By David Weldon

2013-08-01 20:14:50 8 Comments

The site configuration for my meteor app has directives which look like the following:

server {
  listen 443;
  server_name XXX;

  ssl on;
  ssl_certificate XXX;
  ssl_certificate_key XXX;

  location / {
    proxy_pass http://localhost:3000;
    proxy_set_header X-Real-IP $remote_addr;  #
    proxy_http_version 1.1;  # recommended for keep-alive connections per
    proxy_set_header Upgrade $http_upgrade;
    proxy_set_header Connection "upgrade";
    proxy_set_header Host $host;

I feel like I should be telling nginx to serve contents of static_cacheable and setting the expires header to max. How exactly do I go about doing that? Are there other things I should add in here?


@Andrew Mao 2014-06-30 18:56:39

I made some updates and improvements to the other answer. Specifically,

  • the X-Forwarded-For header needs to be set for Meteor's new IP address detection that is done in this file. It does not appear that X-Real-IP is used.
  • the /nginx_status path can be used to monitor the amount of traffic coming through the proxy.

I've fiddled with this a bit and come up with the following configuration. Edit your fields appropriately.

First, compression, which speeds up load time considerably. Note that the gzip_buffers directive is usually automatically computed by default using the system's memory page size:

gzip on;                                                                                                                                                  
gzip_disable "msie6";                                                                                                                                     
gzip_min_length 1100;
gzip_vary on;
gzip_proxied any;
gzip_comp_level 6;
gzip_types text/plain text/css application/json application/x-javascript text/xml application/xml application/xml+rss text/javascript;

The server config itself:

server {
    listen 443 ssl;

    ssl on;
    ssl_certificate /etc/ssl/nginx/certificate.crt;
    ssl_certificate_key /etc/ssl/nginx/certificate.key;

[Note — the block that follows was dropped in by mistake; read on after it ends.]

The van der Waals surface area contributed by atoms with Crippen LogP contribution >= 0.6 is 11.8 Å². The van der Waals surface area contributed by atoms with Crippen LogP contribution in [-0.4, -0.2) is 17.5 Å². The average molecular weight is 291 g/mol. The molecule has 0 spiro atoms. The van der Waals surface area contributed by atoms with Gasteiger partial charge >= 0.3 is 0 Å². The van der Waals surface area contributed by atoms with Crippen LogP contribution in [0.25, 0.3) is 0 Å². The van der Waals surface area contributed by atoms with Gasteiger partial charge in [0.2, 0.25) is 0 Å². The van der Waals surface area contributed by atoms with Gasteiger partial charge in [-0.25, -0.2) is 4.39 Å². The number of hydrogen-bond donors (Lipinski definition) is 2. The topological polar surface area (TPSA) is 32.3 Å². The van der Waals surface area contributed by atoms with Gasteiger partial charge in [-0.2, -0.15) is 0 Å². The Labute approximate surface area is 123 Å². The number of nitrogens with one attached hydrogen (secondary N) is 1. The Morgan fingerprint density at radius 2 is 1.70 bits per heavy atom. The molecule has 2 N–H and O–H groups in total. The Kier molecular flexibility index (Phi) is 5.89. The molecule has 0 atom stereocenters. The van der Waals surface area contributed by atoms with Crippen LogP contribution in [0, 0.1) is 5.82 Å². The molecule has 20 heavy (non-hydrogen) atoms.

access_log /var/log/nginx/localhost.ssl_access_log main;
    error_log /var/log/nginx/localhost.ssl_error_log info;

    # Forward to meteor server                                                                                                                        
    location / {
         proxy_pass http://localhost:3000;
         proxy_http_version 1.1;
         proxy_set_header Upgrade $http_upgrade;
         proxy_set_header Connection "upgrade";
         proxy_set_header Host $host;
         proxy_set_header X-Real-IP $remote_addr;
         proxy_set_header X-Forwarded-For $proxy_add_x_forwarded_for;

    # copied from
    location /nginx_status {
         stub_status on;
         access_log off;
         deny all;

Finally, as Dan mentioned, you will need to set the HTTP_FORWARDED_COUNT environment variable in Meteor to properly pick up the client IPs from behind the reverse proxy.

@David Weldon 2014-06-30 19:21:01

Thanks Andrew. Another good resource I found is h5bp/server-configs-nginx.

@Dan Dascalescu 2015-07-20 09:16:10

Thanks for the update; deleted my comment. I've also tested X-Real-IP and X-Forwarded-For, and only the latter is read by Meteor. As expected based on the livedata_server code.

@Liko 2016-05-17 20:15:51

Env var HTTP_FORWARDED_COUNT is still required? is up to date?

@David Weldon 2013-08-04 03:56:50